A Matter Of Time
Originally published in Ambit
I’d like to claim that I’m getting a handle on things in the aftermath of what happened, but the truth is that they’re spiralling ever further out of control. These days, I’m not satisfied until the stars are wheeling above me and I’m weaving in and out of traffic, lurching at blaring horns and laughing in the wake of receding fists. It’s only a matter of time, my friends tell me, which is fine by me.
I’d spent the night in question at a strip club on the Grays Inn Road: a blacked-out boozer where the staff pass around pint glasses and collect one pound coin per punter every time a new girl appears on the makeshift stage. The bouncers are all double overhead, so everybody pays up, and anyway the girls are good: Eastern Europeans mostly, but lean and limber with glossy hair and immaculate teeth.
I stopped at the supermarket on the way there and paid for a Twix with two twenties and a ten, asking for the change in pound coins. By the time I left, not long after midnight, I’d drunk six pints – two for every hour I’d been there, plus a shot for each of the last three. It took me ten minutes to locate my bike and another five to unlock it, and by the time I’d turned onto Farringdon Road and narrowly avoided a collision at a red light by Charterhouse Street, I was grinning from ear to ear, gloriously out of control.
That was when I heard the seagulls. I looked up and saw them, a great wicker cloud folding in on itself somewhere between the neon and the night sky above. So sudden and unexpected was the wave of nostalgia inspired by their call (my grandmother’s arthritic hands fumbling with the wrapper of a Wall’s Cornetto, the asbestos plain of the Atlantic merging with sheets of falling rain beyond), that it was only when the horns began swearing behind me that I noticed the lights had turned green.
I took a left onto Ludgate Hill and began careering blindly in the general direction of those birds, the Masonic skylight of the Tate Modern on one side and St Paul’s on the other. I recalled reading about the cathedral that had once stood in its place: a gothic colossus that had become so debauched by the time of its destruction in the Great Fire (pagan orgies, shrines to bearded women gods and deranged horses sprinting up and down the stairs of its Medieval spire), that its fiery fate was viewed by many as divine retribution. Beside me, the same river rolled blackly onwards, its surface once again painted with light.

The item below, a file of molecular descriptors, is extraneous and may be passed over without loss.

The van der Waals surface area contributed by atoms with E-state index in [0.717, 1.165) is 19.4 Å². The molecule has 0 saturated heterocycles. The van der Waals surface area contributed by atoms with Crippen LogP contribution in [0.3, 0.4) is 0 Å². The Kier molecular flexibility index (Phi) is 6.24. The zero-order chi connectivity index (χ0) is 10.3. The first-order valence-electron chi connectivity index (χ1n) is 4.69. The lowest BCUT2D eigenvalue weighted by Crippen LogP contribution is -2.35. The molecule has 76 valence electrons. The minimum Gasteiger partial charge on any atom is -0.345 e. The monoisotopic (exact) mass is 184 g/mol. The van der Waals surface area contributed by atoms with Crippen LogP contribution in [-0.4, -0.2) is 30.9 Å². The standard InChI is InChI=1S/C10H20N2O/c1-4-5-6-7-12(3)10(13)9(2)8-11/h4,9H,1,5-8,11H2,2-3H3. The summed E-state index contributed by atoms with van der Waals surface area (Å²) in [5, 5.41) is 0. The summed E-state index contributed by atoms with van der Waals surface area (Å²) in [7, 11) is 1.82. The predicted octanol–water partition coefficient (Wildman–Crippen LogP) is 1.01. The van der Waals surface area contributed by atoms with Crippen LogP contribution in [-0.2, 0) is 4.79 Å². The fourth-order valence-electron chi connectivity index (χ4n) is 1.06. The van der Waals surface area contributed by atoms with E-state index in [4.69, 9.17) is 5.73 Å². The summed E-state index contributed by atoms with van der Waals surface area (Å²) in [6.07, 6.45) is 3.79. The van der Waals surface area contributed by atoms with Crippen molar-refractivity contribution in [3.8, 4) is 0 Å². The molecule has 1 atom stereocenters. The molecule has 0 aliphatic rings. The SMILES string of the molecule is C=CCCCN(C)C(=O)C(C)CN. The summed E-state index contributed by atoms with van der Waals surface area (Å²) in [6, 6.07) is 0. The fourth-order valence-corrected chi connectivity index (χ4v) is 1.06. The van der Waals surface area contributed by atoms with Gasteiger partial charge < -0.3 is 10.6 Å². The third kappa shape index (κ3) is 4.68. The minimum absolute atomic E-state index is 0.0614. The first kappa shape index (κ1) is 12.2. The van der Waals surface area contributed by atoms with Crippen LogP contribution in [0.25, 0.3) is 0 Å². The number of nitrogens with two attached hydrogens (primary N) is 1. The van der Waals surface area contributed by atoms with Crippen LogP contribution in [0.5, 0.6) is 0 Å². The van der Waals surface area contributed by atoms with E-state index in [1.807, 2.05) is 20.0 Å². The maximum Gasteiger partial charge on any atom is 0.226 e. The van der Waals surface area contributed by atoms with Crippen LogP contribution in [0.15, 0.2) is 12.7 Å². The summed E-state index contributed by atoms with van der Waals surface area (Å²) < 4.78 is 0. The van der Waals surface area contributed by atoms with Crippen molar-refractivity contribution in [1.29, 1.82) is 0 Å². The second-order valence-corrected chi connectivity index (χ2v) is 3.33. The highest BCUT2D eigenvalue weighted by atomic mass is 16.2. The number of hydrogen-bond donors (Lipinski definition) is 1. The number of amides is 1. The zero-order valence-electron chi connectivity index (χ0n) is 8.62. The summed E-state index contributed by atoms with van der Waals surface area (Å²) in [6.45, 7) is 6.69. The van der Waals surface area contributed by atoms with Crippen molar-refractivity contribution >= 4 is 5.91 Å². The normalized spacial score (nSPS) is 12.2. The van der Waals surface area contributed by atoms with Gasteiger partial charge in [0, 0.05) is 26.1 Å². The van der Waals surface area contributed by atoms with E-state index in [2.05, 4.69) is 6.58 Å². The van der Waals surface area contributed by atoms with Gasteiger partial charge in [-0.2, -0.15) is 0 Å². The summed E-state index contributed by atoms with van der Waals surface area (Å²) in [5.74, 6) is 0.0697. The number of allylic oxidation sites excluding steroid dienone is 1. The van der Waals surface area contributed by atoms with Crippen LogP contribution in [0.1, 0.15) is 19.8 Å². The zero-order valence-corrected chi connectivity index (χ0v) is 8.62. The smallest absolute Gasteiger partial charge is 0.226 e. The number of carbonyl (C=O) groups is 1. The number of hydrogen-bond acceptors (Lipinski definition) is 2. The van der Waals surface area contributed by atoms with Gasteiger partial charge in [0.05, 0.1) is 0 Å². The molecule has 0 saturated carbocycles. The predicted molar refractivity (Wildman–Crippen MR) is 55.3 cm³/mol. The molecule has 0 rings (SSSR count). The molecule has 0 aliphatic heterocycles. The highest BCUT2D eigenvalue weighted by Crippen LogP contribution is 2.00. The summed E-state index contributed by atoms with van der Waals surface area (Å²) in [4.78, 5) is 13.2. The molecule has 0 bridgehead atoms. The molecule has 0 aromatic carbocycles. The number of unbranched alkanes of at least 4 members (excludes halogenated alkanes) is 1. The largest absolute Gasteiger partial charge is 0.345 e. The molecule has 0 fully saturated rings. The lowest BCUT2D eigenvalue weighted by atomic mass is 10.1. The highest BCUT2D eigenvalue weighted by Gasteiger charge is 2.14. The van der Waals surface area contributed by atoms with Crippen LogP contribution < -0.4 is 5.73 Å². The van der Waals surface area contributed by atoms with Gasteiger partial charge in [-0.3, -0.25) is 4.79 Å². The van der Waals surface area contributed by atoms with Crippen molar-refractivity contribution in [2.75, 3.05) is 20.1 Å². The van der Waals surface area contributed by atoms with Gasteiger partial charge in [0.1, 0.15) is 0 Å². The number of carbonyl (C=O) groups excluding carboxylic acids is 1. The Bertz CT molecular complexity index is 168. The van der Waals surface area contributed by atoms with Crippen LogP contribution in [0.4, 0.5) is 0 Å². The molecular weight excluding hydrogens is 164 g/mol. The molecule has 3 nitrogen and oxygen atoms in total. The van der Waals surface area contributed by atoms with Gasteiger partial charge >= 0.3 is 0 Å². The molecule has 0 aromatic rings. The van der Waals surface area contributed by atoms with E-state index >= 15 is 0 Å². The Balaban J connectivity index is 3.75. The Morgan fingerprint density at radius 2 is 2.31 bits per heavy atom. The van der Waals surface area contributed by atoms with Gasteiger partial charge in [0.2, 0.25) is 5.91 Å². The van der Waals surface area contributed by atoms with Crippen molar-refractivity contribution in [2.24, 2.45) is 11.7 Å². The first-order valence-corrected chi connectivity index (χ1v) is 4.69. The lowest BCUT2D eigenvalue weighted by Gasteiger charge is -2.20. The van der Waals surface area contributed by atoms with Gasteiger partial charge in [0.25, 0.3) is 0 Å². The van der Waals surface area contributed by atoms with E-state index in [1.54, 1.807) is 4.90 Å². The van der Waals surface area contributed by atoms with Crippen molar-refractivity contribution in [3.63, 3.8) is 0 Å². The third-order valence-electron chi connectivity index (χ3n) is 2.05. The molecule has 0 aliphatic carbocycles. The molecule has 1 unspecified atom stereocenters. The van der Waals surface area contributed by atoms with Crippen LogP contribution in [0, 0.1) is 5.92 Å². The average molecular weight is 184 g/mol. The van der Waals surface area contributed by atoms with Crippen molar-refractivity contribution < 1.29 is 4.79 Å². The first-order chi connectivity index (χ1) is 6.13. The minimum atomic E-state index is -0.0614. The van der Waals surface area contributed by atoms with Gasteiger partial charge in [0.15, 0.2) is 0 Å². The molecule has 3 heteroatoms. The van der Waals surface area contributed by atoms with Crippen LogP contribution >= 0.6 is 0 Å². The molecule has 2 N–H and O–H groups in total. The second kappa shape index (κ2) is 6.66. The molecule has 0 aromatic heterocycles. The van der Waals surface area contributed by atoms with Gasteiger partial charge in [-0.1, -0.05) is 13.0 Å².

Somewhere between Mansion House and Monument I stopped, noticing that the shifting form of those birds seemed to hover directly above a derelict building halfway down a reeking, unnamed alley. The windows were all boarded up but the front door was unlocked, so I stashed my bike behind a fence and slipped quietly inside.
The first thing that hit me was the smell: the slick rot of dying fish, so powerful that it verged on noise. My stomach tumbled and I steadied myself against a wall until the evening’s drinks had ceased their infernal swirling. Only then did the rest of my surroundings fall into place: the perpetual drip of moisture from the ceiling; a faint light flickering at the bottom of a semi-collapsed set of stairs; and the rumble, distant but undeniable, of muttering human voices beyond. The banister came off in my hand as I took the first of those steps: I felt the rotting wood splinter and the wriggling of infinite insects within. I held my breath, and pressed on.
At the bottom of the stairs, illuminated in the shifting pools of light cast by countless pale candles, was a vast hall frescoed with graffiti and littered with crumpled cans. A hundred yards from me was a circle of chanting men, their dark red robes secured with ropes, their hands clasped and hoods covering their eyes. And there, in the centre, was a great glass vat containing the unmistakable form of the Bottlenose Whale that had supposedly died during rescue efforts on the Thames a week earlier. I heard a sickening squeak as it thrashed its broken body against the glass, one black eye seeming to settle on me pleadingly, and when the ringleader removed his hood to reveal a face strangely similar to Tony Blair’s, I let out an involuntary scream and bolted back up the stairs, the wooden planks splitting underfoot.
I heard a boyish voice pipe ‘get him’, and the clatter of a dozen pairs of shoes muffled beneath a chorus of ‘hear hear’s, but by then it was too late: I was already out the door and back on my bike and soaring beneath the enormous dome of the cathedral, the river swollen with sadness beside me.